“Fallout” Crank Book 3
by Ellen Hopkins
Nikki’s Rating: 5 out of 10
Summary: Hunter Seth Haskins, 19 years old and living in Reno, Nevada with his maternal grandparents; Autumn Rose Shepherd, 17 and living in San Antonio, Texas being raised by her paternal aunt and grandfather; Summer Lily Kenwood, 15 years old and in the foster care system in Bakersfield, California. Three children all touched by meth by no fault of their own but through their mother. Kristina Snow has left her children to be scattered along the west coast as she runs amock with the monster with no end in sight.
5 Fearless Things about Ellen Hopkins’s “Fallout”
(May Contain Spoilers)
1. Children of Addicts
Ellen Hopkins does an amazing job of providing a voice that is not heard very often. The children of the drug addicts. Stigmatized and ignored, the system has failed these children in so many ways. It was refreshing but difficult to read a book from their perspectives.
2. I Love You/I Hate You
One of the most important elements seen in Ellen Hopkins’s “Fallout” is the love-hate relationships all the children have with their parents who deeply wounded them in many ways. This is true in most, if not all, parent-child relationships in which the parent is the abuser or source of trauma for the child. The child’s life depends on the parent, especially the mother, and therefore the child loves the parent. And this is why no matter how much hurt a parent does to a child, the child still loves their parent, it is survival.
3. Biological Parents
Also captured in “Fallout” is the drive for a child to know a biological parent, even if the parent already abandoned/traumatized the child in the past, especially the mother. You will see this in not just foster children who may have some memories of the biological mother, but also in children who are adopted at birth and who have no conscious memory of her. As an adopted child, I can say this is absolutely true from my own experience.
Finally, another concept that Ellen Hopkins explores in her novel “Fallout” is that of attachment issues experienced by children who have experienced trauma in childhood. Often having trust issues, these children may avoid getting close to anyone or simply sabotage relationships because they don’t believe they are good enough and deserve the other person’s love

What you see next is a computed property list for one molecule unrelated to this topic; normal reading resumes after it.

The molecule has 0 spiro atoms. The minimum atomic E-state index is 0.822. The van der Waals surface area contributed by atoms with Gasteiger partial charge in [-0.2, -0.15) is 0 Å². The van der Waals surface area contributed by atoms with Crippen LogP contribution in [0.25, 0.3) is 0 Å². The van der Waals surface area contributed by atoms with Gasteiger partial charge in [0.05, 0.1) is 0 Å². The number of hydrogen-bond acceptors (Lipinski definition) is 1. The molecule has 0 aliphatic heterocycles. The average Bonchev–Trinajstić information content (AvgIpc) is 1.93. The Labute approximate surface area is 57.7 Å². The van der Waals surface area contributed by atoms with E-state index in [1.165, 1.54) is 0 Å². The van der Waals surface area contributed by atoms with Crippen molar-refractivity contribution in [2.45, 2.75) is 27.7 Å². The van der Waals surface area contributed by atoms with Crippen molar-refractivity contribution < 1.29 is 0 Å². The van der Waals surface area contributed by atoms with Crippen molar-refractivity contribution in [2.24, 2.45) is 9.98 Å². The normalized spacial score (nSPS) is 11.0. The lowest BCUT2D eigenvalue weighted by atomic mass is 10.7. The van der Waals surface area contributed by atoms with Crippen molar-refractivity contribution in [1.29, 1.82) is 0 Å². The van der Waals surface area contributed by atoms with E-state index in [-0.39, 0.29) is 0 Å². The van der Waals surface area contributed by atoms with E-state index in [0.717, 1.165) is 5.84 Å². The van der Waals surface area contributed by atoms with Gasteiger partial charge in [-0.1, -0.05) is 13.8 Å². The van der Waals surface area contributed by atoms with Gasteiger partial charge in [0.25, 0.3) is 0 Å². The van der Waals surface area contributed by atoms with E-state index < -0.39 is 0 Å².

5. Writing Style
Just like “Crank” and “Glass”, Ellen Hopkins’s wrote “Fallout” in free-verse poetry. Making the novel that more interesting and powerful.
What are your favorite things about Ellen Hopkins’s “Fallout”?
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by Ellen Hopkins
Nikki’s Rating: 7 out of 10
Summary: Tony, Conner, and Vanessa, three teenagers with one thing in common: they attempted suicide. All three are now in a psychiatric ward together and somehow become friends. As they come to grow and love each other, they explore the events that led them there. But most importantly, they need to help each other find a way to keep going, to be able to survive on the other side of the psychiatric ward walls.
7 Intriguing Things about Ellen Hopkins’s “Impulse”
(May Contain Spoilers)
1. Free Verse
Ellen Hopkins always writes in a unique style of free verse poetry, which makes for a quick, powerful, and fun read!
Inclusiveness and support of the LGBTQ+ community through having a character who identified as LGBTQ+. Also appreciated that Ellen Hopkins normalized the idea that sexuality for some individuals can be fluid and that the teenage years are filled with exploring and learning about ourselves.
3. Author with Guts
One of the most fantastic things about author Ellen Hopkins is that she writes about tough subjects, drugs, mental illness, abuse, addiction, suicide, etc. She is a badass who brings up the stigmatized and darker human aspects.
4. Mental Illness
Ellen Hopkins really captures the distorted, irrational thinking that can take place amongst those with mental illness. But most importantly she leaves you with the concept that just because someone looks “all-together” or that they come from a wealthy “good” family doesn’t mean that they are not suffering inside or that they couldn’t have mental illness.
5. Defining Sexual Assault
Another important point that Ellen Hopkins makes is that an older woman having sexual relations with a little boy is sexual assault. It is disgusting and wrong to portray such an event as anything other than sexual assault but often these situations get turned into “Oh she was just ‘teaching’ him” or “I lost my virginity to my nanny, I’m the man!”
6. Bipolar Disorder
Having bipolar disorder, I feel that Ellen Hopkins in “Impulse” really captured how bipolar disorder can express itself in people. How they may behave and may think. Total truth in regards to those with bipolar disorder often enjoying the manic episodes.
While many people with mental illness take medications to manage their symptoms and improve their lives, there is a piece of very important information to take into consideration when it comes to medication. That is that the situation is most dangerous and potentially life-threatening to the person and those around them when they are either first beginning or coming off of medications. In potentially all situations involving a mentally ill individual committing a heinous crime, it is not the mental illness to blame but rather the effects of psychiatric medications on the brain. And of course, the chances of suicide are extremely high during this time and Hopkins really captures that reality.
What are your favorite things about Ellen Hopkins’s “Impulse”?